GO
Loading...

Facebook Is Quickly Becoming 'Spambook': Analyst

Facebook now looks more like "Spambook," and its advertising looks less promising than investors originally thought, said Richard Greenfield, media and entertainment analyst at BTIG Partners. Greenfield's firm has a "sell" rating on Facebook with a $22 price target.

Even with the stock trading around Greenfield's price target, he still sees "decent downside" and added that he thinks "Facebook continuing to go down certainly creates a lot of value for investors to continue to short this stock."

Greenfield sees two main problems with Facebook. First, he said that the street's 2014 expectations are "very robust," and he expects that key metrics such as mobile advertising will disappoint the Street in the near term. Second, he questions the viability of social advertising itself.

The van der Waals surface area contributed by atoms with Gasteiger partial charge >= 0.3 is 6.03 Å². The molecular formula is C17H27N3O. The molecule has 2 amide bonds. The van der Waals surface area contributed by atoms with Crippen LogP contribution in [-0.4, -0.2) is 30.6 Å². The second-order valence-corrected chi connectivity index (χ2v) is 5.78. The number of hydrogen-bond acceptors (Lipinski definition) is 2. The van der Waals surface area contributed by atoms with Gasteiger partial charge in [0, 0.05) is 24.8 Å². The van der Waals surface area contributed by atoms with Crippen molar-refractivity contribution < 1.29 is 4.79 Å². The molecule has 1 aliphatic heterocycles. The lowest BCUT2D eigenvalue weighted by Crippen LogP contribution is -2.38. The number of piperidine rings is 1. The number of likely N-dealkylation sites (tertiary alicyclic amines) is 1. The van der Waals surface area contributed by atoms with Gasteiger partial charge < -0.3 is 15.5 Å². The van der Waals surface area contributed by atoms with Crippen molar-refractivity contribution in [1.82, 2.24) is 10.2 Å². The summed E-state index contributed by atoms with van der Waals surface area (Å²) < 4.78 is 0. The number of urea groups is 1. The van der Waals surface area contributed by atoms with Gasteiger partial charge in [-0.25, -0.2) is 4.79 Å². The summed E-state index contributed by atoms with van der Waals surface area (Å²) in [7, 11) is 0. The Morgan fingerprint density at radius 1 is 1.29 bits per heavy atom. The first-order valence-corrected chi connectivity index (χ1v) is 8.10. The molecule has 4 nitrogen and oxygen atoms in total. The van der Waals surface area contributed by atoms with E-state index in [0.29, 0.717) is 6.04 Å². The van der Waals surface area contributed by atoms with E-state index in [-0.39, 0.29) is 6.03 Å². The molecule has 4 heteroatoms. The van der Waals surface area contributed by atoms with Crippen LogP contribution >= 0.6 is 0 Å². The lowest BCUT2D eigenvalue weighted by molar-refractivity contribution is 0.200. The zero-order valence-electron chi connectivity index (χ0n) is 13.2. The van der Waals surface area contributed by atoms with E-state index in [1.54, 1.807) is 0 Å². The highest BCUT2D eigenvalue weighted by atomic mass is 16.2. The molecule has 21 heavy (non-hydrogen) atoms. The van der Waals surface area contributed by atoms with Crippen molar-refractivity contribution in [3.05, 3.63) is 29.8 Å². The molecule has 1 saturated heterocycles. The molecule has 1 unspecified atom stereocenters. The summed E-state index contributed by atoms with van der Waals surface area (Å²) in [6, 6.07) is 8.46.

(Related: What You Didn't Post, Facebook May Still Know)

"I think social advertising is really, really challenging," he told CNBC's "Squawk on the Street" on Tuesday. "The overarching point is people thought that going into the IPO, Facebook's data was better. Because of their ability to target on social that they'd be able to outperform on advertising."

He said that users are increasingly seeing "suggested posts," which are targeted more on basic demographics and web activity than social activity related to your friends. "That's just what Yahoo does. That's just what AOL does. What makes Facebook special was supposed to be the data on social. Instead, they're reverting back to what all of the other websites do."

(Related: What's Behind Facebook's Slide?)

"It just makes Facebook a lot less special and it probably deserves a lot less of a premium multiple, because that data just isn't as good as you thought it was," he said. "It's looking less and less like Facebook and more and more like 'Spambook.' You're seeing ads that just don't seem terribly relevant to the target audience."

"These 'suggested' posts are just direct marketing, that's really what it is," he said.

— By CNBC's Paul Toscano. Follow him on Twitter and get the latest stories from "Squawk on the Street" @ToscanoPaul

Disclaimer